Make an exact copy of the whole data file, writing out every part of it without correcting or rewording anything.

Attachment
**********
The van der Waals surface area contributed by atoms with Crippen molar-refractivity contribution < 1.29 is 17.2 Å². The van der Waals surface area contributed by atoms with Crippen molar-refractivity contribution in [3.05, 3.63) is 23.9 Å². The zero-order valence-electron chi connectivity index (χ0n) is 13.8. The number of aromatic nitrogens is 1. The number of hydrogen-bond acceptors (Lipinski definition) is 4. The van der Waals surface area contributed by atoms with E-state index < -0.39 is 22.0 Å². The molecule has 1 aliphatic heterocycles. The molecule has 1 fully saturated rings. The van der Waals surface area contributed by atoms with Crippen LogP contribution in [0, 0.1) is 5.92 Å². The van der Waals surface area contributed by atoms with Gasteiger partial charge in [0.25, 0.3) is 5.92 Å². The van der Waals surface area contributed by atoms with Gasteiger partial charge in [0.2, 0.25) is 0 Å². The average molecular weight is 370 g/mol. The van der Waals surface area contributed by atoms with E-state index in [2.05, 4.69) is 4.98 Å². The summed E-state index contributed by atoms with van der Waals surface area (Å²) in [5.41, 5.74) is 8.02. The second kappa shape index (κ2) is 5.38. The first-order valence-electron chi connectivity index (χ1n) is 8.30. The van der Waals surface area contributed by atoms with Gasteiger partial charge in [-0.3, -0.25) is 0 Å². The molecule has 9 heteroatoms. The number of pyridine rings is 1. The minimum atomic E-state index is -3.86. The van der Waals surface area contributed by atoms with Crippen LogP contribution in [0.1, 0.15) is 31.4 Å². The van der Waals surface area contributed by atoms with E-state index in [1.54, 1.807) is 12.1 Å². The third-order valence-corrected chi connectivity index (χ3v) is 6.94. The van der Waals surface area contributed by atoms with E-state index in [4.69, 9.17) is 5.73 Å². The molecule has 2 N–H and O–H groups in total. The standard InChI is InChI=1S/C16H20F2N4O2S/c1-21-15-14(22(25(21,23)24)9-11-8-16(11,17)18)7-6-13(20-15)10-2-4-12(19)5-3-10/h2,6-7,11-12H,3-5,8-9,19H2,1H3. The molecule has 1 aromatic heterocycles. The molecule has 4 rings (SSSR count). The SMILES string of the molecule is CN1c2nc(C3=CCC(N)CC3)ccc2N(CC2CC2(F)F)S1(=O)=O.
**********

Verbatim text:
The van der Waals surface area contributed by atoms with Crippen molar-refractivity contribution < 1.29 is 17.2 Å². The van der Waals surface area contributed by atoms with Crippen molar-refractivity contribution in [3.05, 3.63) is 23.9 Å². The zero-order valence-electron chi connectivity index (χ0n) is 13.8. The number of aromatic nitrogens is 1. The number of hydrogen-bond acceptors (Lipinski definition) is 4. The van der Waals surface area contributed by atoms with E-state index < -0.39 is 22.0 Å². The molecule has 1 aliphatic heterocycles. The molecule has 1 fully saturated rings. The van der Waals surface area contributed by atoms with Crippen LogP contribution in [0, 0.1) is 5.92 Å². The van der Waals surface area contributed by atoms with Gasteiger partial charge in [0.25, 0.3) is 5.92 Å². The van der Waals surface area contributed by atoms with Gasteiger partial charge in [0.2, 0.25) is 0 Å². The average molecular weight is 370 g/mol. The van der Waals surface area contributed by atoms with E-state index in [2.05, 4.69) is 4.98 Å². The summed E-state index contributed by atoms with van der Waals surface area (Å²) in [5.41, 5.74) is 8.02. The second kappa shape index (κ2) is 5.38. The first-order valence-electron chi connectivity index (χ1n) is 8.30. The van der Waals surface area contributed by atoms with Gasteiger partial charge in [-0.3, -0.25) is 0 Å². The molecule has 9 heteroatoms. The number of pyridine rings is 1. The minimum atomic E-state index is -3.86. The van der Waals surface area contributed by atoms with Crippen LogP contribution in [0.1, 0.15) is 31.4 Å². The van der Waals surface area contributed by atoms with E-state index in [1.54, 1.807) is 12.1 Å². The third-order valence-corrected chi connectivity index (χ3v) is 6.94. The van der Waals surface area contributed by atoms with E-state index in [4.69, 9.17) is 5.73 Å². The molecule has 2 N–H and O–H groups in total. The standard InChI is InChI=1S/C16H20F2N4O2S/c1-21-15-14(22(25(21,23)24)9-11-8-16(11,17)18)7-6-13(20-15)10-2-4-12(19)5-3-10/h2,6-7,11-12H,3-5,8-9,19H2,1H3. The molecule has 1 aromatic heterocycles. The molecule has 4 rings (SSSR count). The SMILES string of the molecule is CN1c2nc(C3=CCC(N)CC3)ccc2N(CC2CC2(F)F)S1(=O)=O.